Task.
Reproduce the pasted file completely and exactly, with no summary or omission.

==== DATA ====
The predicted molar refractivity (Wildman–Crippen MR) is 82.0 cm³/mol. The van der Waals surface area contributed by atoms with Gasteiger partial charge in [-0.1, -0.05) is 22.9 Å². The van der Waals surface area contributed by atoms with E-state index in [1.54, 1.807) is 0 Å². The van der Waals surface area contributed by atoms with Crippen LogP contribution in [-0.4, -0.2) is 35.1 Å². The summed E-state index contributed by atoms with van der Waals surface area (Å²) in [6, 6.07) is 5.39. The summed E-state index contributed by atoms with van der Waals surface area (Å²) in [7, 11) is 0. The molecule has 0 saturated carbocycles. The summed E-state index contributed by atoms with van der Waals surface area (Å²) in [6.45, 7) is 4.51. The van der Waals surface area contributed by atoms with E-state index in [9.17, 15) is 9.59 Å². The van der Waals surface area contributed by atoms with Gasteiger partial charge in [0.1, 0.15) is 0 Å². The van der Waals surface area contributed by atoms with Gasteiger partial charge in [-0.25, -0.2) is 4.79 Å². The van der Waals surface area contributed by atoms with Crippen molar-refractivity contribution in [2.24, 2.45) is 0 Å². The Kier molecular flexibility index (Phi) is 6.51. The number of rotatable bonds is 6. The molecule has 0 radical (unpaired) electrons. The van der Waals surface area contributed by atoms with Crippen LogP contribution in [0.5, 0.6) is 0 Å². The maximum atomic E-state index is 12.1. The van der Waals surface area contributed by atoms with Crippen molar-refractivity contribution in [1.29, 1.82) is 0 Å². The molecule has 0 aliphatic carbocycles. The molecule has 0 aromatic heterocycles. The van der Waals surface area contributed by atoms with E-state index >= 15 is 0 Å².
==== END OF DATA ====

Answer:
The predicted molar refractivity (Wildman–Crippen MR) is 82.0 cm³/mol. The van der Waals surface area contributed by atoms with Gasteiger partial charge in [-0.1, -0.05) is 22.9 Å². The van der Waals surface area contributed by atoms with E-state index in [1.54, 1.807) is 0 Å². The van der Waals surface area contributed by atoms with Crippen LogP contribution in [-0.4, -0.2) is 35.1 Å². The summed E-state index contributed by atoms with van der Waals surface area (Å²) in [6, 6.07) is 5.39. The summed E-state index contributed by atoms with van der Waals surface area (Å²) in [7, 11) is 0. The molecule has 0 saturated carbocycles. The summed E-state index contributed by atoms with van der Waals surface area (Å²) in [6.45, 7) is 4.51. The van der Waals surface area contributed by atoms with E-state index in [9.17, 15) is 9.59 Å². The van der Waals surface area contributed by atoms with Gasteiger partial charge in [0.1, 0.15) is 0 Å². The van der Waals surface area contributed by atoms with Gasteiger partial charge in [-0.25, -0.2) is 4.79 Å². The van der Waals surface area contributed by atoms with Crippen molar-refractivity contribution in [2.24, 2.45) is 0 Å². The Kier molecular flexibility index (Phi) is 6.51. The number of rotatable bonds is 6. The molecule has 0 radical (unpaired) electrons. The van der Waals surface area contributed by atoms with Crippen LogP contribution in [0.5, 0.6) is 0 Å². The maximum atomic E-state index is 12.1. The van der Waals surface area contributed by atoms with Crippen molar-refractivity contribution in [1.29, 1.82) is 0 Å². The molecule has 0 aliphatic carbocycles. The molecule has 0 aromatic heterocycles. The van der Waals surface area contributed by atoms with E-state index >= 15 is 0 Å².